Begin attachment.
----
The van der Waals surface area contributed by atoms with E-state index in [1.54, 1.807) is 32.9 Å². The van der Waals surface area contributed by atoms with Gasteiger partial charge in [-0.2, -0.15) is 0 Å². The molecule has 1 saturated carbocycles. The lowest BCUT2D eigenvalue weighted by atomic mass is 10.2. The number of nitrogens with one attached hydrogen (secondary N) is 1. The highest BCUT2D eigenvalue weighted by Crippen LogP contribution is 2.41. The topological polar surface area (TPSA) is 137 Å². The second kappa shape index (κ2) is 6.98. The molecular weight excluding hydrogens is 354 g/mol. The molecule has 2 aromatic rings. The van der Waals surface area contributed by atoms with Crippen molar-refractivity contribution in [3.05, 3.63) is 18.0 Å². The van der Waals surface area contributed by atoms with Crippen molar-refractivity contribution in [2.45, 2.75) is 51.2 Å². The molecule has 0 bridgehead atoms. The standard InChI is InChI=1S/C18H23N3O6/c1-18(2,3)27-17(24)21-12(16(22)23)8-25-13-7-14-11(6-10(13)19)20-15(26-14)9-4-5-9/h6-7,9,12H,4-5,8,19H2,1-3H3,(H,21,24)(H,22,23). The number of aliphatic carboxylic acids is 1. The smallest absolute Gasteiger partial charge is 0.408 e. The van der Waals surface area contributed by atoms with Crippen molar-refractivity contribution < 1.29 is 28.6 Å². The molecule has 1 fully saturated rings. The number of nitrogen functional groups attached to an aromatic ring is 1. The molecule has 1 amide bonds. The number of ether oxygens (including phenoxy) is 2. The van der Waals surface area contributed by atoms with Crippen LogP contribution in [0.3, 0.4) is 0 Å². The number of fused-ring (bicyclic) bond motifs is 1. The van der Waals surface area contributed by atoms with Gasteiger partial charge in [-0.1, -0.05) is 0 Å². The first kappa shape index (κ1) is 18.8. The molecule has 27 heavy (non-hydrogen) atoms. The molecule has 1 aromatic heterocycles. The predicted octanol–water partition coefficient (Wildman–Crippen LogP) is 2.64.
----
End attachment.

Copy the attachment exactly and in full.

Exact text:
The van der Waals surface area contributed by atoms with E-state index in [1.54, 1.807) is 32.9 Å². The van der Waals surface area contributed by atoms with Gasteiger partial charge in [-0.2, -0.15) is 0 Å². The molecule has 1 saturated carbocycles. The lowest BCUT2D eigenvalue weighted by atomic mass is 10.2. The number of nitrogens with one attached hydrogen (secondary N) is 1. The highest BCUT2D eigenvalue weighted by Crippen LogP contribution is 2.41. The topological polar surface area (TPSA) is 137 Å². The second kappa shape index (κ2) is 6.98. The molecular weight excluding hydrogens is 354 g/mol. The molecule has 2 aromatic rings. The van der Waals surface area contributed by atoms with Crippen molar-refractivity contribution in [3.05, 3.63) is 18.0 Å². The van der Waals surface area contributed by atoms with Crippen molar-refractivity contribution in [2.45, 2.75) is 51.2 Å². The molecule has 0 bridgehead atoms. The standard InChI is InChI=1S/C18H23N3O6/c1-18(2,3)27-17(24)21-12(16(22)23)8-25-13-7-14-11(6-10(13)19)20-15(26-14)9-4-5-9/h6-7,9,12H,4-5,8,19H2,1-3H3,(H,21,24)(H,22,23). The number of aliphatic carboxylic acids is 1. The smallest absolute Gasteiger partial charge is 0.408 e. The van der Waals surface area contributed by atoms with Crippen molar-refractivity contribution < 1.29 is 28.6 Å². The molecule has 1 fully saturated rings. The number of nitrogen functional groups attached to an aromatic ring is 1. The molecule has 1 amide bonds. The number of ether oxygens (including phenoxy) is 2. The van der Waals surface area contributed by atoms with Crippen LogP contribution in [0.3, 0.4) is 0 Å². The number of fused-ring (bicyclic) bond motifs is 1. The van der Waals surface area contributed by atoms with Gasteiger partial charge in [-0.1, -0.05) is 0 Å². The first kappa shape index (κ1) is 18.8. The molecule has 27 heavy (non-hydrogen) atoms. The molecule has 1 aromatic heterocycles. The predicted octanol–water partition coefficient (Wildman–Crippen LogP) is 2.64.